Among male Republicans, Shays is a unique champion of women's issues. He is an original co-sponsor of the Equal Rights Amendment. He has repeatedly voted in support of the Planned Parenthood position on abortion access for low-income women, insurance coverage for contraceptives, funding international family planning, confidential family planning access for minors, access to emergency contraception, and access to abortion for women in the military, currently offered only to rape victims. He has also voted to repeal the global gag rule, which prohibits international aid to groups who provide access to or information about abortion or advocate for change in their nation's abortion laws.
Last year, Shays earned a 100 percent approval rating from Washington-based NARAL Pro-Choice America, which grades politicians' voting records on reproductive health issues.
"These are not Republican or Democratic issues; they cross party lines," Sohn insists. Nevertheless, almost none of Shays' woman-friendly legislative proposals has been passed by the Republican-controlled Congress.
This track record is ammunition for Farrell, who emphasizes her support for full abortion rights and opposes the abortion ban. Farrell's campaign touts her as the candidate who will provide "truly moderate leadership," a rebuttal to the oft-repeated description of Shays as the "Republican moderate."
But, as Farrell points out every chance she gets, "The first vote that Chris Shays casts in every new session of Congress is for his party's leadership." By supporting the most reactionary Republicans in the House, she argues that Shays is no moderate in practice, even though he was the first Republican who called for the resignation of House Speaker Tom DeLay. Running on a platform of support for reproductive rights, more funding for education and child care, and opposition to the war in Iraq, Farrell is hoping that this is the year when voters will swing her way.
Their unwavering support of the war is taking a toll on both Shays--who has visited Iraq 12 times since the spring of 2003--and Lieberman, especially with women. An AP-Ipsos poll taken in the first week of June showed that 70 percent of women disapproved of the way the war has been handled.
Lieberman has been hammered on the war issue; like Shays, he touts his credentials as an environmentalist and a supporter of women's reproductive rights instead.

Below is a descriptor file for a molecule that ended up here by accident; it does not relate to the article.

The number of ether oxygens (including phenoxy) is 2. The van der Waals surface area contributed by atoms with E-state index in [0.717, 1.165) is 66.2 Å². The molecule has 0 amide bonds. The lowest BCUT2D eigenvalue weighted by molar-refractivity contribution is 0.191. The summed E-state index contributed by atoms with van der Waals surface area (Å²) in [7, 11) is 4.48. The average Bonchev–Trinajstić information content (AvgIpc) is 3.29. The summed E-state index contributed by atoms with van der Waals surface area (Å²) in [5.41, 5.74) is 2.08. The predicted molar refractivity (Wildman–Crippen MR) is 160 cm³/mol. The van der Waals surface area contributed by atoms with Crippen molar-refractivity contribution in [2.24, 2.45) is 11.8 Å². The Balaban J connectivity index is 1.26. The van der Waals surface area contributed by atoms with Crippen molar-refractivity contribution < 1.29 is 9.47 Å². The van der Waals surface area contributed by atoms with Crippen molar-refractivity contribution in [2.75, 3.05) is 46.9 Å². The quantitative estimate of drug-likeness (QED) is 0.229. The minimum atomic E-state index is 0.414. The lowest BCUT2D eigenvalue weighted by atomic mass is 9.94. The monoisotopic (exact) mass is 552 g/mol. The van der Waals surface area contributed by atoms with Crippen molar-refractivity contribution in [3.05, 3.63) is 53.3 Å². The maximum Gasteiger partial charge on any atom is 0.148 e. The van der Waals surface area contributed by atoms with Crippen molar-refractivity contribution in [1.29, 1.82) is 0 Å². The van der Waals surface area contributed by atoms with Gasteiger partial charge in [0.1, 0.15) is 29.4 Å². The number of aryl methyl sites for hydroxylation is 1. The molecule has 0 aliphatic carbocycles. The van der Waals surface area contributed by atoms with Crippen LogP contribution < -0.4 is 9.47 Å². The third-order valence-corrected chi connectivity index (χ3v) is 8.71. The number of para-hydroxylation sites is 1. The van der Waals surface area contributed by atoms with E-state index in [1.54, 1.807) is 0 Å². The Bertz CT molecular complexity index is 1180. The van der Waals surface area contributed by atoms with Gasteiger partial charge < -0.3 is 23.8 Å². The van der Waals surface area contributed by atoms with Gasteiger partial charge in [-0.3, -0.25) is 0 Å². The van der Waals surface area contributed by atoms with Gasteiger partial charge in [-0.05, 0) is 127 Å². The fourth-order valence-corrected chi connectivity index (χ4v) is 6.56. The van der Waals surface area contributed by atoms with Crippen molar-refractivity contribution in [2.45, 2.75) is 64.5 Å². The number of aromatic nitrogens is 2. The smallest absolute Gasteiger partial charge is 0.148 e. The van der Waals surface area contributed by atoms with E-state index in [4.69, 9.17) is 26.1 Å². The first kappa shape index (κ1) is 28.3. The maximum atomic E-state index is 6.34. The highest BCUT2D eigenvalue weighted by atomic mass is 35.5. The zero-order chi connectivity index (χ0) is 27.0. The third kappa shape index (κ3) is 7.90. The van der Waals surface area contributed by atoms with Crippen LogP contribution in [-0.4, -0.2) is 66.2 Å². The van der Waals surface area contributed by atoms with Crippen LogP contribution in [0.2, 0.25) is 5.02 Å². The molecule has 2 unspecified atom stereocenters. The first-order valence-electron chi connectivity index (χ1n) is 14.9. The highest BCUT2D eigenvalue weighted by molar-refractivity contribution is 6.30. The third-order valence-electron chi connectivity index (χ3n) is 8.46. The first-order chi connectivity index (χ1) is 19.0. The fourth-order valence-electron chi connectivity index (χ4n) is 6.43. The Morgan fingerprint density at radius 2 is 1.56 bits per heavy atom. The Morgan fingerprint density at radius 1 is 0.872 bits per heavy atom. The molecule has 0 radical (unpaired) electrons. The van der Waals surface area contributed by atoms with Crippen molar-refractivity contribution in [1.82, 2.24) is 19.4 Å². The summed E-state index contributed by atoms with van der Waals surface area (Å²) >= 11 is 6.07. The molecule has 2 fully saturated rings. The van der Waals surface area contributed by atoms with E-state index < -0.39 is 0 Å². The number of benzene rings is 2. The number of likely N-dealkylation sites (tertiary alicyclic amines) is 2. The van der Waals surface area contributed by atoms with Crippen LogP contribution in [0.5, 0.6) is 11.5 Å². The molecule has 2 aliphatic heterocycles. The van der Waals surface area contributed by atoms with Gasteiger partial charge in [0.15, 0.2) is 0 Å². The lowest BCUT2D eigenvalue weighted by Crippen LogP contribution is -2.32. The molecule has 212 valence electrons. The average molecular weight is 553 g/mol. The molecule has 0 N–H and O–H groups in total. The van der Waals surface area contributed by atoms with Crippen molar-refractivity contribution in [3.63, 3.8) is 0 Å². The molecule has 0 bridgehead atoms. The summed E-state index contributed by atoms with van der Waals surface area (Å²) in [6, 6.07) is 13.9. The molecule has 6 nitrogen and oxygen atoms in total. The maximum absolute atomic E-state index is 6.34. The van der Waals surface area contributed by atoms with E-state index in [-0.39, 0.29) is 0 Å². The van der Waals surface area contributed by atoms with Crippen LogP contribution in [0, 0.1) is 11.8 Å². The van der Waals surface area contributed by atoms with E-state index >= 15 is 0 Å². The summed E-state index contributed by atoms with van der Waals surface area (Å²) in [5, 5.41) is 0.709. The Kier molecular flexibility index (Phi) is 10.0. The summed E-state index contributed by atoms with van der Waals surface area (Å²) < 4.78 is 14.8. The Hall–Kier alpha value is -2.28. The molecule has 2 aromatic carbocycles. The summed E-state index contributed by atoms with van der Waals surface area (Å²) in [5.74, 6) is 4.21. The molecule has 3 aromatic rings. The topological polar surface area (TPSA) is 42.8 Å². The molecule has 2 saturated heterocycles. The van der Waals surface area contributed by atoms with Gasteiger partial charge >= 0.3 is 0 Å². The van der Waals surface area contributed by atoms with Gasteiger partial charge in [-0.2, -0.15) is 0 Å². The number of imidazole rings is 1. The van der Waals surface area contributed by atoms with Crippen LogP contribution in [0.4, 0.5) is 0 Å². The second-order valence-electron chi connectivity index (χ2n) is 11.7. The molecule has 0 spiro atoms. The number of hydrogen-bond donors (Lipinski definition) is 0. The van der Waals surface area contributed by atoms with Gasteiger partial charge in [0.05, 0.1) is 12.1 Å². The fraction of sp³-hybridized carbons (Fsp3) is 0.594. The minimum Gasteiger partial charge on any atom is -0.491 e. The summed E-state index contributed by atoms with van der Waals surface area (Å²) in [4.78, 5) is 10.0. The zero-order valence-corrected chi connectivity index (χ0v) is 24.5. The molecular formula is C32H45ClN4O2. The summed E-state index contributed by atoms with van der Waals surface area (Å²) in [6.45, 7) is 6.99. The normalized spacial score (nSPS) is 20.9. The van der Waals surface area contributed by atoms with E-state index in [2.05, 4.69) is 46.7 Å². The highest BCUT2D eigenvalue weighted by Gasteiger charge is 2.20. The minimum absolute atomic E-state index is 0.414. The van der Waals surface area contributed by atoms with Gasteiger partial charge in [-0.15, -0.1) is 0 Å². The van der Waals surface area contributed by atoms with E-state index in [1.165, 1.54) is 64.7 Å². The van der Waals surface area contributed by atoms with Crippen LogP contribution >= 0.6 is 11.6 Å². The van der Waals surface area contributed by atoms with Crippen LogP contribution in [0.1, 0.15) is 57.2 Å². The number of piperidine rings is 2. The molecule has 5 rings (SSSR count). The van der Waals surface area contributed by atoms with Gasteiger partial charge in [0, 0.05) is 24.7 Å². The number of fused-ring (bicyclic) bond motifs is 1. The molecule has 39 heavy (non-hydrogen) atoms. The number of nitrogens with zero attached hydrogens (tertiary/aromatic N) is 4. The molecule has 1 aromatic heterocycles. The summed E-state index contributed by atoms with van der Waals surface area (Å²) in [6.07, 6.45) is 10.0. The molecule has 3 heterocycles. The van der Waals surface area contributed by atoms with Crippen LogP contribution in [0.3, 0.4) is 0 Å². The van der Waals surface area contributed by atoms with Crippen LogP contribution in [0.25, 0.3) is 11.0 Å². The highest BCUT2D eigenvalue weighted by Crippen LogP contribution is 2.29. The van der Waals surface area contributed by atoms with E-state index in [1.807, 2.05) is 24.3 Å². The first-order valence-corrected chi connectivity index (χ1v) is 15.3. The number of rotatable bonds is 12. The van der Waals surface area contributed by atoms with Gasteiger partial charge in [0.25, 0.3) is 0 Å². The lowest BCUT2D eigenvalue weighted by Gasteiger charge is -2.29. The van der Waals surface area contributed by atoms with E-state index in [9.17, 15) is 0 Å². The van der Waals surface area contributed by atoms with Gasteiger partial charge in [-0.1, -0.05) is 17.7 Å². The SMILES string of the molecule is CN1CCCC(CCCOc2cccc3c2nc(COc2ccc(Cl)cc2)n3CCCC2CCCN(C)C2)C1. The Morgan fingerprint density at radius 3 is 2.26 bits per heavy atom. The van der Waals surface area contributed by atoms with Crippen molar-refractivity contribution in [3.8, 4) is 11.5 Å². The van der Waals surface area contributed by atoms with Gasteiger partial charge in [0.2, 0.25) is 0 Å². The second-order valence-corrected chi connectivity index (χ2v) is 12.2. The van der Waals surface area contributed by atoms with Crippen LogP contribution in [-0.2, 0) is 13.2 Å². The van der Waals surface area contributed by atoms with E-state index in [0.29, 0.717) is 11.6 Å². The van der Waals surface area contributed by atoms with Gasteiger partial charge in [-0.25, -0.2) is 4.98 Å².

"The senator is a strong defender of a woman's right to choose," says Marion Steinfels, Lieberman's campaign communications director. "He's fought any efforts to undermine Roe v. Wade. He's fought for women's equality in the workplace. He twice voted against the Federal Marriage Amendment," but has stated that he believes legal marital rights should be reserved for heterosexuals.
But his NARAL score was downgraded to 75 percent last year, based on his vote to confirm John Roberts as chief justice of the Supreme Court. This year, he voted against the confirmation of Samuel Alito.
In May, a group called Connecticut Choice Voice sprung up to support Lamont's candidacy. One reason they oppose Lieberman is because he spoke out against a state bill that would have required all Connecticut hospitals to offer emergency contraceptives to rape victims, including Catholic hospitals.
"He said, 'It's just a short ride to another hospital,'" fumed Carolyn Gabel-Brett, one of the founders of Women Standing Up. "Talk about insensitivity to rape victims."
Lamont's approval rating has soared in the past two months, moving from a 19 percent favorable rating to 40 percent in early June, compared to Lieberman's 55 percent, according to the Quinnipiac University Poll, based in Hamden, Conn. Lieberman has said he'll consider running as an independent in the general election if he loses the August 8 primary.
Melinda Tuhus is a freelance radio and print journalist based in New Haven, Conn.